> cmake --build [wabt project root] --config [config] --target install

This will build and install to the installation directory you provided above.

So, for example, if you want to build the debug configuration on Visual Studio 2015:

> mkdir build
> cd build
> cmake .. -DCMAKE_BUILD_TYPE=DEBUG -DCMAKE_INSTALL_PREFIX=..\bin -G "Visual Studio 14 2015"
> cmake --build .. --config DEBUG --target install

Changing the parser or lexer

If you make changes to src/wast-parser.y, you'll need to install Bison. Before you upload your PR, please run make update-bison to update the prebuilt C sources in src/prebuilt/.

If you make changes to src/, you'll need to install re2c. Before you upload your PR, please run make update-re2c to update the prebuilt C sources in src/prebuilt/.

CMake will detect if you don't have re2c or Bison installed and use the prebuilt source files instead.

Running wast2wasm

Some examples:

# parse and typecheck test.wast
$ out/wast2wasm test.wast

# parse test.wast and write to binary file test.wasm
$ out/wast2wasm test.wast -o test.wasm

# parse spec-test.wast, and write verbose output to stdout (including the
# meaning of every byte)
$ out/wast2wasm spec-test.wast -v

# parse spec-test.wast, and write files to spec-test.json. Modules are written
# to spec-test.0.wasm, spec-test.1.wasm, etc.
$ out/wast2wasm spec-test.wast --spec -o spec-test.json

You can use -h to get additional help:

$ out/wast2wasm -h

Or try the online demo.

Running wasm2wast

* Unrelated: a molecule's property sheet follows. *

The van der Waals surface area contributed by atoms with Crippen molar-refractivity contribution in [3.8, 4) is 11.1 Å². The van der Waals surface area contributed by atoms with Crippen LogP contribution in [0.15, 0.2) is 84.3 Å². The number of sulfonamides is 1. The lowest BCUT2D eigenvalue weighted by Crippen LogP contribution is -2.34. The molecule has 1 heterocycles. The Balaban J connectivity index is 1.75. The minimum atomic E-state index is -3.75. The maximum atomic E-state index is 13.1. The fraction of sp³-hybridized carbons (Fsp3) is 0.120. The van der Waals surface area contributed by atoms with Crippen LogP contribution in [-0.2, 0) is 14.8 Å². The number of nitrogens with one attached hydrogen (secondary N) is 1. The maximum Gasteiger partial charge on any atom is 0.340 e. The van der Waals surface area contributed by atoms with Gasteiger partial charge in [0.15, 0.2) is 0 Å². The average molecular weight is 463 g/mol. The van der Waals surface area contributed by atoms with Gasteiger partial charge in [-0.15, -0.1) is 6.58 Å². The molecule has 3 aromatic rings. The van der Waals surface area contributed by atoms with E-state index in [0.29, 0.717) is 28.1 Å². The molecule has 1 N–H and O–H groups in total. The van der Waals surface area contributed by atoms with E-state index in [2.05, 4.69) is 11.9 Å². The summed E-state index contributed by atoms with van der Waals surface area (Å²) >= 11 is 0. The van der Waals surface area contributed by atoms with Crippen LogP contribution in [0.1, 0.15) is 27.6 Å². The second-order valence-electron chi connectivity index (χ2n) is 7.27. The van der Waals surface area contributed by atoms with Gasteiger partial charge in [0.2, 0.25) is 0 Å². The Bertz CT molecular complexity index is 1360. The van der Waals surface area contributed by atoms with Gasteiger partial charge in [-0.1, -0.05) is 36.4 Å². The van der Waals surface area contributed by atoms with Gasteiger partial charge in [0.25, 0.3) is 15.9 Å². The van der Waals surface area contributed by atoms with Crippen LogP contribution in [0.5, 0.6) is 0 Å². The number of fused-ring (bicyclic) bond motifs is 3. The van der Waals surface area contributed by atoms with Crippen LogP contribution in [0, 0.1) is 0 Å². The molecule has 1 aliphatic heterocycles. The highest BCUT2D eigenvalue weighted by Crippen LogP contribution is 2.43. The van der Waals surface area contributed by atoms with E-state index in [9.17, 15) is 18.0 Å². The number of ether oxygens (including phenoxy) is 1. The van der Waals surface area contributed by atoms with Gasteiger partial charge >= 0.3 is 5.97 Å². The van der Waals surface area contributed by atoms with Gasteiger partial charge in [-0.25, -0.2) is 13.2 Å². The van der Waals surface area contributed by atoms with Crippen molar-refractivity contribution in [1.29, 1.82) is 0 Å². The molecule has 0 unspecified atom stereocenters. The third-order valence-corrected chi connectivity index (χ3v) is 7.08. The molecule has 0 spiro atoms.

Some examples:

# parse binary file test.wasm and write s-expression file test.wast
$ out/wasm2wast test.wasm -o test.wast

# parse test.wasm and write test.wast
$ out/wasm2wast test.wasm -o test.wast

You can use -h to get additional help:

$ out/wasm2wast -h

Or try the online demo.

Running wasm-interp

Some examples:

# parse binary file test.wasm, and type-check it
$ out/wasm-interp test.wasm

# parse test.wasm and run all its exported functions
$ out/wasm-interp test.wasm --run-all-exports

# parse test.wasm, run the exported functions and trace the output
$ out/wasm-interp test.wasm --run-all-exports --trace

# parse test.json and run the spec tests
$ out/wasm-interp test.json --spec

# parse test.wasm and run all its exported functions, setting the value stack
# size to 100 elements
$ out/wasm-interp test.wasm -V 100 --run-all-exports

As a convenience, you can use test/ to convert a .wast file to binary first, then run it in the interpreter:

$ test/ --spec spec-test.wast
20/20 tests.passed.

You can use -h to get additional help:

$ out/wasm-interp -h
$ out/ -h

Running the test suite

See test/


To build with the LLVM sanitizers, append the sanitizer name to the target:

$ make clang-debug-asan
$ make clang-debug-msan
$ make clang-debug-lsan
$ make clang-debug-ubsan

There are configurations for the Address Sanitizer (ASAN), Memory Sanitizer (MSAN), Leak Sanitizer (LSAN) and Undefine Behavior Sanitizer (UBSAN). You can read about the behaviors of the sanitizers in the link above, but essentially the Address Sanitizer finds invalid memory accesses (use after free, access out-of-bounds, etc.), Memory Sanitizer finds uses of uninitialized memory, the Leak Sanitizer finds memory leaks, and the Undefined Behavior Sanitizer finds undefined behavior (surprise!).

Typically, you'll just want to run all the tests for a given sanitizer:

$ make test-asan

You can also run the tests for a release build:

$ make test-clang-release-asan

The Travis bots run all of these tests (and more). Before you land a change, you should run them too. One easy way is to use the test-everything target:

$ make test-everything

To run everything the Travis bots do, you can use the following scripts:

$ CC=gcc scripts/
$ CC=gcc scripts/
$ CC=clang scripts/
$ CC=clang scripts/